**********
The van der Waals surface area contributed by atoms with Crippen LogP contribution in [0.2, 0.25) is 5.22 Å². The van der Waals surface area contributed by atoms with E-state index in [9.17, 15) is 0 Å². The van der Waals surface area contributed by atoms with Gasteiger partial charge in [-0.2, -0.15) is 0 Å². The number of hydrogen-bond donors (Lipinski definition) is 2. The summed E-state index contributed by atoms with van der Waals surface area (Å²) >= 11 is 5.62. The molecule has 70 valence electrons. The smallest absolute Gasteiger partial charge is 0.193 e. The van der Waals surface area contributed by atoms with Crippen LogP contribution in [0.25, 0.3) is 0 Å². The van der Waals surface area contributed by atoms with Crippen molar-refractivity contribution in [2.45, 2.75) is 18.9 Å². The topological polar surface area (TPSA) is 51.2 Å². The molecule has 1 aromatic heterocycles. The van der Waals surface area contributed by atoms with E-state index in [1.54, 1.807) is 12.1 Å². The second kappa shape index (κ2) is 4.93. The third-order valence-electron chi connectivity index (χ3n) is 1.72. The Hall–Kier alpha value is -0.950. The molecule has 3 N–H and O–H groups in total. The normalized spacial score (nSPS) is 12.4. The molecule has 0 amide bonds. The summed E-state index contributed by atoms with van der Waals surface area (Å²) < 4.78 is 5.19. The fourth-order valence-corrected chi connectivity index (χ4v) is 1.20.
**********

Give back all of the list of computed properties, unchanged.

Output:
The van der Waals surface area contributed by atoms with Crippen LogP contribution in [0.2, 0.25) is 5.22 Å². The van der Waals surface area contributed by atoms with E-state index in [9.17, 15) is 0 Å². The van der Waals surface area contributed by atoms with Gasteiger partial charge in [-0.2, -0.15) is 0 Å². The number of hydrogen-bond donors (Lipinski definition) is 2. The summed E-state index contributed by atoms with van der Waals surface area (Å²) >= 11 is 5.62. The molecule has 70 valence electrons. The smallest absolute Gasteiger partial charge is 0.193 e. The van der Waals surface area contributed by atoms with Crippen LogP contribution in [0.25, 0.3) is 0 Å². The van der Waals surface area contributed by atoms with Crippen molar-refractivity contribution in [2.45, 2.75) is 18.9 Å². The topological polar surface area (TPSA) is 51.2 Å². The molecule has 1 aromatic heterocycles. The van der Waals surface area contributed by atoms with E-state index in [1.54, 1.807) is 12.1 Å². The second kappa shape index (κ2) is 4.93. The third-order valence-electron chi connectivity index (χ3n) is 1.72. The Hall–Kier alpha value is -0.950. The molecule has 3 N–H and O–H groups in total. The normalized spacial score (nSPS) is 12.4. The molecule has 0 amide bonds. The summed E-state index contributed by atoms with van der Waals surface area (Å²) < 4.78 is 5.19. The fourth-order valence-corrected chi connectivity index (χ4v) is 1.20.